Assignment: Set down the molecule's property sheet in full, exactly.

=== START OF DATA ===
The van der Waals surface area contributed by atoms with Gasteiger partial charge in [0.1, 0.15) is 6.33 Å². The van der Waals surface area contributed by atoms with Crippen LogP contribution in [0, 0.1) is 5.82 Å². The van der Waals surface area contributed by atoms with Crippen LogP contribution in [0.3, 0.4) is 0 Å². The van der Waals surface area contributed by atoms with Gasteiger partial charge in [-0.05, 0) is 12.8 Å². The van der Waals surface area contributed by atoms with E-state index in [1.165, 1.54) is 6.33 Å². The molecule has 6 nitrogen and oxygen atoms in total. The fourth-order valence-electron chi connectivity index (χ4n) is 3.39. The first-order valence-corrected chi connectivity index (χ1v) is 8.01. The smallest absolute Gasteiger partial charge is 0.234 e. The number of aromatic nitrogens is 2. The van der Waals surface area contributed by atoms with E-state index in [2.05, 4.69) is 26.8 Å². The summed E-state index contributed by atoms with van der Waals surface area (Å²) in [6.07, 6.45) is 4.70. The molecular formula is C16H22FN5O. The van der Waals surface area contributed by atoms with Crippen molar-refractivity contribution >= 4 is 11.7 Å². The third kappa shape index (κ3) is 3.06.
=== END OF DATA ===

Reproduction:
The van der Waals surface area contributed by atoms with Gasteiger partial charge in [0.1, 0.15) is 6.33 Å². The van der Waals surface area contributed by atoms with Crippen LogP contribution in [0, 0.1) is 5.82 Å². The van der Waals surface area contributed by atoms with Crippen LogP contribution in [0.3, 0.4) is 0 Å². The van der Waals surface area contributed by atoms with Gasteiger partial charge in [-0.05, 0) is 12.8 Å². The van der Waals surface area contributed by atoms with E-state index in [1.165, 1.54) is 6.33 Å². The molecule has 6 nitrogen and oxygen atoms in total. The fourth-order valence-electron chi connectivity index (χ4n) is 3.39. The first-order valence-corrected chi connectivity index (χ1v) is 8.01. The smallest absolute Gasteiger partial charge is 0.234 e. The number of aromatic nitrogens is 2. The van der Waals surface area contributed by atoms with E-state index in [2.05, 4.69) is 26.8 Å². The summed E-state index contributed by atoms with van der Waals surface area (Å²) in [6.07, 6.45) is 4.70. The molecular formula is C16H22FN5O. The van der Waals surface area contributed by atoms with Crippen molar-refractivity contribution >= 4 is 11.7 Å². The third kappa shape index (κ3) is 3.06.